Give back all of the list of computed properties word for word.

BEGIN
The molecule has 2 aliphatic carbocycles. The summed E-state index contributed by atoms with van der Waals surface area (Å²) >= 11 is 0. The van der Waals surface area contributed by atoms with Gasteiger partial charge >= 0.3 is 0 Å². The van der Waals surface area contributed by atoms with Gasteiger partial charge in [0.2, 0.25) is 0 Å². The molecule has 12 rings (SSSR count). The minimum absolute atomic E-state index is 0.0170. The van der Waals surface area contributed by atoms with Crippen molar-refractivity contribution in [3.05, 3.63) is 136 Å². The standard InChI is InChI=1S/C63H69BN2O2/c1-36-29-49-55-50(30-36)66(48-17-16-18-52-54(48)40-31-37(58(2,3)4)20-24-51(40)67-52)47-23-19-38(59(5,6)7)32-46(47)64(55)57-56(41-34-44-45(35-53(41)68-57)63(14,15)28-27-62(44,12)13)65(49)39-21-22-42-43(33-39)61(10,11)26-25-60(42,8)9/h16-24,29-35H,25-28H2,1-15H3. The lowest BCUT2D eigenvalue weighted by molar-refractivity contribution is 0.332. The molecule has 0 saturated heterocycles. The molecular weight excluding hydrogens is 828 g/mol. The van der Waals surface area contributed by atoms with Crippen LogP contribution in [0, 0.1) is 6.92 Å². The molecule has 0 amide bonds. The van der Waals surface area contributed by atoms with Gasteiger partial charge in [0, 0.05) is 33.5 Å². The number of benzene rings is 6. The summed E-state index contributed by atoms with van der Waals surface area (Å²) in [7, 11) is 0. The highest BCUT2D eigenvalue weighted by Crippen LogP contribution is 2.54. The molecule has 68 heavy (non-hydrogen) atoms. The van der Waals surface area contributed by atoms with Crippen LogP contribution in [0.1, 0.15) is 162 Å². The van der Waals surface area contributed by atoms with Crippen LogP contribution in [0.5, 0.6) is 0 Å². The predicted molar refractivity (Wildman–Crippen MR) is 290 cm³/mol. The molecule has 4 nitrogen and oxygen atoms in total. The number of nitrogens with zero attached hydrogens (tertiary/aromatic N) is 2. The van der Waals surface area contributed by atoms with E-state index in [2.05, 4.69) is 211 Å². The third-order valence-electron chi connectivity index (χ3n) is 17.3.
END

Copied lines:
The molecule has 2 aliphatic carbocycles. The summed E-state index contributed by atoms with van der Waals surface area (Å²) >= 11 is 0. The van der Waals surface area contributed by atoms with Gasteiger partial charge >= 0.3 is 0 Å². The van der Waals surface area contributed by atoms with Gasteiger partial charge in [0.2, 0.25) is 0 Å². The molecule has 12 rings (SSSR count). The minimum absolute atomic E-state index is 0.0170. The van der Waals surface area contributed by atoms with Crippen molar-refractivity contribution in [3.05, 3.63) is 136 Å². The standard InChI is InChI=1S/C63H69BN2O2/c1-36-29-49-55-50(30-36)66(48-17-16-18-52-54(48)40-31-37(58(2,3)4)20-24-51(40)67-52)47-23-19-38(59(5,6)7)32-46(47)64(55)57-56(41-34-44-45(35-53(41)68-57)63(14,15)28-27-62(44,12)13)65(49)39-21-22-42-43(33-39)61(10,11)26-25-60(42,8)9/h16-24,29-35H,25-28H2,1-15H3. The lowest BCUT2D eigenvalue weighted by molar-refractivity contribution is 0.332. The molecule has 0 saturated heterocycles. The molecular weight excluding hydrogens is 828 g/mol. The van der Waals surface area contributed by atoms with Crippen LogP contribution in [0, 0.1) is 6.92 Å². The molecule has 0 amide bonds. The van der Waals surface area contributed by atoms with Gasteiger partial charge in [0, 0.05) is 33.5 Å². The number of benzene rings is 6. The summed E-state index contributed by atoms with van der Waals surface area (Å²) in [7, 11) is 0. The highest BCUT2D eigenvalue weighted by Crippen LogP contribution is 2.54. The molecule has 68 heavy (non-hydrogen) atoms. The van der Waals surface area contributed by atoms with Crippen LogP contribution in [0.1, 0.15) is 162 Å². The van der Waals surface area contributed by atoms with Crippen LogP contribution in [0.5, 0.6) is 0 Å². The predicted molar refractivity (Wildman–Crippen MR) is 290 cm³/mol. The molecule has 4 nitrogen and oxygen atoms in total. The number of nitrogens with zero attached hydrogens (tertiary/aromatic N) is 2. The van der Waals surface area contributed by atoms with E-state index in [2.05, 4.69) is 211 Å². The third-order valence-electron chi connectivity index (χ3n) is 17.3.